With 10,000 bike system for New York and 3000 bike system for Chicago pending what does this mean for the rest of the public bike share solutions?

“Jeremy Pomp, general manager of Bike Chattanooga, told The Gazette it’s unclear  when the system will launch.”

Gabe Klein’s intern Jeremy Pomp who was working on the Chicago Bike share system now at (and before) Alta:

Bixi has to change its core technology as they are being sued by 8D technologies the originators of the technology.

Calgary states that there is a conflict of interest:

Please comment if any of this information is incorrect so that it may be changed.

Bike Nation to Buy L.A. and Serco to Buy Bixi

Public Bike Share is exploding in North America. Here are two articles that are worth taking a look at:

Portland to Launch Public Bike Share System in 2013

“The City of Portland is putting the pieces in place for the new bike sharing system they say is coming in spring 2013. On Friday (without any fanfare at all), they launched, which gives us our first look at how PBOT is marketing the program and, more importantly, marks the launch of an interactive station locator tool.”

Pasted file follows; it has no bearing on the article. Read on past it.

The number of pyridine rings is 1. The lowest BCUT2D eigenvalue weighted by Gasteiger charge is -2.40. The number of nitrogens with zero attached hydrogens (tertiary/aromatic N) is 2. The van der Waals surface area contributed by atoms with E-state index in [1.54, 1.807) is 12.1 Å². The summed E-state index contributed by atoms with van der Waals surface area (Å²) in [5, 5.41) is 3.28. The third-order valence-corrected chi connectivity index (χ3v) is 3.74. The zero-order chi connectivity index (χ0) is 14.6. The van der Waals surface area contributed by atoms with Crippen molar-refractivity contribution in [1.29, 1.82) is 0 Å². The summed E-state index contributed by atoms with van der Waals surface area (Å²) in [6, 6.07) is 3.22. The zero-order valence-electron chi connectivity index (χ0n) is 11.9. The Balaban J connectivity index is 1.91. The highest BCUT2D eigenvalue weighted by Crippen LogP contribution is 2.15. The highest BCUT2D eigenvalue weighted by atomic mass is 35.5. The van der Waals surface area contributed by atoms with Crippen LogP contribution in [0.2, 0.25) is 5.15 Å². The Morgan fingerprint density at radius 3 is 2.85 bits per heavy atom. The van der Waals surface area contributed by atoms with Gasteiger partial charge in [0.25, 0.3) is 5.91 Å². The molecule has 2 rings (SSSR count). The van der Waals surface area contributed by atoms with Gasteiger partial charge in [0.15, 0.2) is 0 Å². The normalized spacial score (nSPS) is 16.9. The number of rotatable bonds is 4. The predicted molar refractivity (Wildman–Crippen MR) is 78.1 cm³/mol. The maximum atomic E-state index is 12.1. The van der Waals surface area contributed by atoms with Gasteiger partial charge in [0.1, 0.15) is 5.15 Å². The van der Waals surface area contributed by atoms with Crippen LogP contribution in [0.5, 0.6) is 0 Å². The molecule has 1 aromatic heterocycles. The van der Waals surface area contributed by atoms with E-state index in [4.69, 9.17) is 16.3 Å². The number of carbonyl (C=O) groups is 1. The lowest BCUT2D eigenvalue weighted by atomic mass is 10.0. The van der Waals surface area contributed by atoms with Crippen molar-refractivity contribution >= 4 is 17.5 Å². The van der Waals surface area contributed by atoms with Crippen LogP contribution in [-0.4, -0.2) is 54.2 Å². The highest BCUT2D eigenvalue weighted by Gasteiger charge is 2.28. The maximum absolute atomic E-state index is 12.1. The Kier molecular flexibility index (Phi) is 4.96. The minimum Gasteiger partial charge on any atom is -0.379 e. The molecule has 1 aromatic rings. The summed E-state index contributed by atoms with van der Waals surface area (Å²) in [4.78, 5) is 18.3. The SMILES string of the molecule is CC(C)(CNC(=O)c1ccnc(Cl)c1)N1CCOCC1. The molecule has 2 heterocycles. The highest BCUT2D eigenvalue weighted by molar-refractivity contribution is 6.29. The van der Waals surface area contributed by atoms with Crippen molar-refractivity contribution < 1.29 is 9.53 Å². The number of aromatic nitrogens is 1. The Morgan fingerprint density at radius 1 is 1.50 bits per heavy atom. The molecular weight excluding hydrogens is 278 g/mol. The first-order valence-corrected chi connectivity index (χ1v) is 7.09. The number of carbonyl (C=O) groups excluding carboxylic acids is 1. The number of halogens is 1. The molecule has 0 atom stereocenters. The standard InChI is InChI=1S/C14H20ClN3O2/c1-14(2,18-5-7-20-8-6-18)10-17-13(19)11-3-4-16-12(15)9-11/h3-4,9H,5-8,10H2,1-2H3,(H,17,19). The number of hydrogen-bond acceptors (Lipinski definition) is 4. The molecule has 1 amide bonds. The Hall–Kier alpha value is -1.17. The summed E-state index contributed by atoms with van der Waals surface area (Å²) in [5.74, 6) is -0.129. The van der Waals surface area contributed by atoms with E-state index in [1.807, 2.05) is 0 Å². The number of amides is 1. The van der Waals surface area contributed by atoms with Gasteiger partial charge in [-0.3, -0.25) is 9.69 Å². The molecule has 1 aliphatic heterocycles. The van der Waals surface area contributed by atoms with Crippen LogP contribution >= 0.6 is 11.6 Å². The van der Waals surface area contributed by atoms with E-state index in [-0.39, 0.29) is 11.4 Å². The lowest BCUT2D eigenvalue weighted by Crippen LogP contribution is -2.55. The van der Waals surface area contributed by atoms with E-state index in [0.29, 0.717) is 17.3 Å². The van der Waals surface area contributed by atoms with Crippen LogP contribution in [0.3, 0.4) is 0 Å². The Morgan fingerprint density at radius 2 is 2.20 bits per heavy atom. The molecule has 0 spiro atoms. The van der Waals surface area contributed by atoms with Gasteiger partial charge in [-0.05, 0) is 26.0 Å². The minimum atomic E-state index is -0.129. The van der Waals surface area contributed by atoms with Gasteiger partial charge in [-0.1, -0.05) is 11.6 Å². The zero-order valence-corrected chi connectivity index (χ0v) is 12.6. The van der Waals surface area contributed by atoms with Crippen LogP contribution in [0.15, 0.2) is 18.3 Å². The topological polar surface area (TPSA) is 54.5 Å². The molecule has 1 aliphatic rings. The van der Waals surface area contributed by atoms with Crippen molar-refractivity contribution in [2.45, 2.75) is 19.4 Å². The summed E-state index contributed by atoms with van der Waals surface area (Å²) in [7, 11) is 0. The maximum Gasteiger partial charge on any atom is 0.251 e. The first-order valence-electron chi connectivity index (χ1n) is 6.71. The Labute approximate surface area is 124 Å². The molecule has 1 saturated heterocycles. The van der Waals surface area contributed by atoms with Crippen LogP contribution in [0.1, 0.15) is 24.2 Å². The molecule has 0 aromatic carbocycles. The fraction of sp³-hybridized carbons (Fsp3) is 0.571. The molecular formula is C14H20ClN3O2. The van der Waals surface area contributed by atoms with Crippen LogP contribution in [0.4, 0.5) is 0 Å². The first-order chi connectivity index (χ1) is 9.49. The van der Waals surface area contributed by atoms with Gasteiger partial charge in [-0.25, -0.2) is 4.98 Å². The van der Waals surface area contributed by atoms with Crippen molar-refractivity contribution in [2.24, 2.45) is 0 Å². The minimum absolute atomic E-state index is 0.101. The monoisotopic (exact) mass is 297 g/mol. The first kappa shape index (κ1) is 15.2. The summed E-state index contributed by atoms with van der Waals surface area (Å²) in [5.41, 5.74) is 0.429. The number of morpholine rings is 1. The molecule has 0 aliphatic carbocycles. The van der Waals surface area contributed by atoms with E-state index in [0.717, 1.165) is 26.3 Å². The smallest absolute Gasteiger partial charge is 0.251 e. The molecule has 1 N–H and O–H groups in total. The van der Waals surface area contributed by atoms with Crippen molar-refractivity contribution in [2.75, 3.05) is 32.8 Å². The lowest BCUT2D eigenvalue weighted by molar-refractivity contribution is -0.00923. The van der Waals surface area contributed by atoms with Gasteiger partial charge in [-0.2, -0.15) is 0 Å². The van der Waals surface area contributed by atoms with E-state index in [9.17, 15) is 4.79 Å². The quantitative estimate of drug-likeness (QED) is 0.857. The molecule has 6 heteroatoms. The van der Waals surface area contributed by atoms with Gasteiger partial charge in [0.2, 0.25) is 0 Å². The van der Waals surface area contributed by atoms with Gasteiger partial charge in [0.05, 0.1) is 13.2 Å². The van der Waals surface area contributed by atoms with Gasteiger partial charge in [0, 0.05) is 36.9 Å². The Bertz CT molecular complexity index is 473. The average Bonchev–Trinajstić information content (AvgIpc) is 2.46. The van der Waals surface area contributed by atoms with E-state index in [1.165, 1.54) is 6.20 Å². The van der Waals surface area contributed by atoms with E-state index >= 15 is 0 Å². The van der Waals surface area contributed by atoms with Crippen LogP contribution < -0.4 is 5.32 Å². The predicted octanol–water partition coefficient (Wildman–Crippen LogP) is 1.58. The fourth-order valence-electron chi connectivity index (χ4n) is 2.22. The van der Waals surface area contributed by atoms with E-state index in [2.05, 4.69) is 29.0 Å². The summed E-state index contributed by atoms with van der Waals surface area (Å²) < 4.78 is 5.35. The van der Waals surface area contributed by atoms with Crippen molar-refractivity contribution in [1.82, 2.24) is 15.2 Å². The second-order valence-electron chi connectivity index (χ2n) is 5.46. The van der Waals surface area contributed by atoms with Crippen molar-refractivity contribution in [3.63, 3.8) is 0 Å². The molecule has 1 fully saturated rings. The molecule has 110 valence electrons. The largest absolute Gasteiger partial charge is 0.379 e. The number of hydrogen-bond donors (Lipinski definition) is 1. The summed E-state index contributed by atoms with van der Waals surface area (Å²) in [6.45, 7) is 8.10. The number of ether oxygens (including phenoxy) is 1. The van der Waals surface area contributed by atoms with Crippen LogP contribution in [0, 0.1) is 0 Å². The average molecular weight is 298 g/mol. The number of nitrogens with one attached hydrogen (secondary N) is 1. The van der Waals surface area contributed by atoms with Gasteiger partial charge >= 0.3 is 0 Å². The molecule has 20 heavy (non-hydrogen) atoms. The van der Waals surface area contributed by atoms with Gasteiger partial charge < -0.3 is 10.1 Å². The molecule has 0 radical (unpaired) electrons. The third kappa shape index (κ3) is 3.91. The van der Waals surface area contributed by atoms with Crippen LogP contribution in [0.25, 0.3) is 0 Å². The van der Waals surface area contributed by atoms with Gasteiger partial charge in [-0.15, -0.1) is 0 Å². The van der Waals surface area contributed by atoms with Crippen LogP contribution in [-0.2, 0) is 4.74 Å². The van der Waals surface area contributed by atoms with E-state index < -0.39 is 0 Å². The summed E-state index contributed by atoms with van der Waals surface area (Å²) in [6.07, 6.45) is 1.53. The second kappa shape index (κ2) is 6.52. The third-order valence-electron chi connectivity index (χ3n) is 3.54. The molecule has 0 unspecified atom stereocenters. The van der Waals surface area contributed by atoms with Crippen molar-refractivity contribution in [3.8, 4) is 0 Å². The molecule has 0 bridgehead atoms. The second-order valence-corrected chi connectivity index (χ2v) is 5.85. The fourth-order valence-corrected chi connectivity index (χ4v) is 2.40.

Make sure to take a look at what Portland has learned from Public Bike Share systems in the US!

People bike more after joining bike share, even if they own a bike. 

Bike sharing makes getting around more convenient for everyone. Two thirds of Minneapolis bike share members reported biking more after joining even though 77% owned a personal bike.

Big systems work, small systems don’t.  

There are hundreds of places in Portland that people want to go to. The more stations you have, the more likely it is that a bike sharing station is near your destination. Too few stations and the system isn’t a practical choice.  DC’s first system had only 10 stations and very little use. DC metro’s new system has 140 stations and had 1 million trips in its first year.

Bike sharing works best in dense places.

Bike share is designed for short trips under three miles and 30 minutes. Cities get the most bang for the buck by locating stations at popular origins and destinations, such as workplaces, schools, and shopping districts. As the system grows, additional areas can be added.

Bike share stations need to be close together.